"What are the best foreign languages ​​to learn?" perhaps the most common question that people ask about the subject of foreign language learning.

Most of the time, the underlying assumption, actually teaching a foreign language is a lasting and painful task. For many people, language learning is like asking "Which mountain is a good starting point for the mountain climber's relics? Mount Everest or Mount Kilimanjaro?" Or the answer is not desirable.

But what if I tell you that any foreign language can be mastered within 6 to 12 months without doing as much effort as you think? Is the choice of foreign language still a serious issue? An analogy would be: "Do you need to get your right shoe or your left shoe first?"

You are already learning one or more foreign languages. If you know which languages ​​you want to master, it's good for you, but if you do not, you're still asking questions like "Which are the most important foreign languages ​​to learn?" or "which language is the most useful or most popular?". Still, the real question is, "which should be started?"

Some people say that "the answer to your question depends on what purpose you want to achieve" but something says that this is not the answer you want to hear. [19659002] If you've ever asked these questions, I suppose you do not feel strongly about a particular language and you just want to hear general language learning tips or maybe you just want to hire a foreign language as fast as you can.

But what if I tell you that "candidate languages "is it almost neglected to use the right techniques? What if a foreign language is as simple as learning another? learn 19659002 The fact is never to listen to anyone who has had a good or bad experience in a particular foreign language, just because someone has spent a terrible time with the Chinese does not mean that you are going to feel different. according to their own teaching, background and social experience. But did you know that China is one of the simplest languages ​​in terms of complexity?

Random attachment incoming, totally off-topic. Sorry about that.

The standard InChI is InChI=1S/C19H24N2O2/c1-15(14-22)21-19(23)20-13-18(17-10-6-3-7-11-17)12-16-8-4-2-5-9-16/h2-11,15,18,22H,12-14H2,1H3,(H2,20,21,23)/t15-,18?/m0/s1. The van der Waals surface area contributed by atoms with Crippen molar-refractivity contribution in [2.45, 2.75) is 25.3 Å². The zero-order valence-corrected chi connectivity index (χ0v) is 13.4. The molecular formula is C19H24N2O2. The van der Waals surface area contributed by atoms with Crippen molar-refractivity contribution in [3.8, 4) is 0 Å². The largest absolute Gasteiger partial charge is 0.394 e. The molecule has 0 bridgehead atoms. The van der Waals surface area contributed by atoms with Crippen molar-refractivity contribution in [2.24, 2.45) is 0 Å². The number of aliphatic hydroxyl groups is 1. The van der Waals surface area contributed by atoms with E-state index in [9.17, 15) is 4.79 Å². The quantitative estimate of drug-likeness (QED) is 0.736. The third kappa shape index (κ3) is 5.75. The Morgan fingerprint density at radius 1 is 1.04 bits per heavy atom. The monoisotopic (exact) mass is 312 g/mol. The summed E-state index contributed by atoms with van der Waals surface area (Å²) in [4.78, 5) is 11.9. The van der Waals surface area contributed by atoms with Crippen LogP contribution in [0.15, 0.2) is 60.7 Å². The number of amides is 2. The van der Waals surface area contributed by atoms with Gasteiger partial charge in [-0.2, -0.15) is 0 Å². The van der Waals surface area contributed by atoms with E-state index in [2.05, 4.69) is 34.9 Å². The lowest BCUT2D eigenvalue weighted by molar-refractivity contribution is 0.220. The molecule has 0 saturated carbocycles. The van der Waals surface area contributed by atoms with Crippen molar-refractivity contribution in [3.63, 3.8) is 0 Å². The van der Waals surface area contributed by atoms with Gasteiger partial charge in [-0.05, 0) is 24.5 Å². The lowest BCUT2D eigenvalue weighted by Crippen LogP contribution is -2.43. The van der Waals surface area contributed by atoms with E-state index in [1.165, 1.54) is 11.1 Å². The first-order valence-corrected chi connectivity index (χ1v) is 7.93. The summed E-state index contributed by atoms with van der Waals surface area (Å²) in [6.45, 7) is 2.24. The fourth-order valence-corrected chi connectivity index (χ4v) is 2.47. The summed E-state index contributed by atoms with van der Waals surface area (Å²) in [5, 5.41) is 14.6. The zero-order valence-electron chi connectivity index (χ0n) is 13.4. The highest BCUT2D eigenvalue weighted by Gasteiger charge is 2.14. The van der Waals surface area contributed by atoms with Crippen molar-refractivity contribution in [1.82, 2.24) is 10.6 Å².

The reason is that many people find this traumatic experience of Chinese learning because they are not like other alphabetic languages. If you are asking a mother tongue native speaker to switch to a voice language at one time, it's really demanding.

But for a new-born baby, if he speaks a small grammatical language, it can be simpler than an accurate alphabetic language, a powerful vocabulary, and strict grammar rules, such as German.

The most important foreign languages ​​are:

Spanish, French, German, Chinese, Arabic, Russian

These include the official languages ​​of the United Nations. As I read this, I assume that the command in English is already beyond the "basic" level. As far as the Germans are concerned, let us look at 25% of the European population; this is the second most popular Internet language. The reason why it is not listed in one of the official languages ​​of the United Nations is much more politic than any other, that is, the acquisition of one of the most important foreign languages.

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